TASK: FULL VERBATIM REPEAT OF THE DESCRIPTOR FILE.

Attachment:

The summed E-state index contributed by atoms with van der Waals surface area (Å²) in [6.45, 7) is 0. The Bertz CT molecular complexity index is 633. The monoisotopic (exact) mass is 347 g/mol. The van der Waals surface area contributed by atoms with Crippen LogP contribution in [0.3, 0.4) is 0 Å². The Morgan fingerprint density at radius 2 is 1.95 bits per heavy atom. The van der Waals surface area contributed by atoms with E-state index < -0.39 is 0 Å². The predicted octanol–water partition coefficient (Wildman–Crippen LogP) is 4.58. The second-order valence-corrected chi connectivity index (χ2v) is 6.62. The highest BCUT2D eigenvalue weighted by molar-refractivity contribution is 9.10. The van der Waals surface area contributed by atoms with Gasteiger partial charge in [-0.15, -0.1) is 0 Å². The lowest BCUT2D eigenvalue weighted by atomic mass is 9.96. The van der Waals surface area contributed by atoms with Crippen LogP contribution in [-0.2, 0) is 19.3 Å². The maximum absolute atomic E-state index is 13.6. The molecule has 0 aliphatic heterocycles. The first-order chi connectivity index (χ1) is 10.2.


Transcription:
The summed E-state index contributed by atoms with van der Waals surface area (Å²) in [6.45, 7) is 0. The Bertz CT molecular complexity index is 633. The monoisotopic (exact) mass is 347 g/mol. The van der Waals surface area contributed by atoms with Crippen LogP contribution in [0.3, 0.4) is 0 Å². The Morgan fingerprint density at radius 2 is 1.95 bits per heavy atom. The van der Waals surface area contributed by atoms with E-state index < -0.39 is 0 Å². The predicted octanol–water partition coefficient (Wildman–Crippen LogP) is 4.58. The second-order valence-corrected chi connectivity index (χ2v) is 6.62. The highest BCUT2D eigenvalue weighted by molar-refractivity contribution is 9.10. The van der Waals surface area contributed by atoms with Gasteiger partial charge in [-0.15, -0.1) is 0 Å². The lowest BCUT2D eigenvalue weighted by atomic mass is 9.96. The van der Waals surface area contributed by atoms with Crippen LogP contribution in [-0.2, 0) is 19.3 Å². The maximum absolute atomic E-state index is 13.6. The molecule has 0 aliphatic heterocycles. The first-order chi connectivity index (χ1) is 10.2.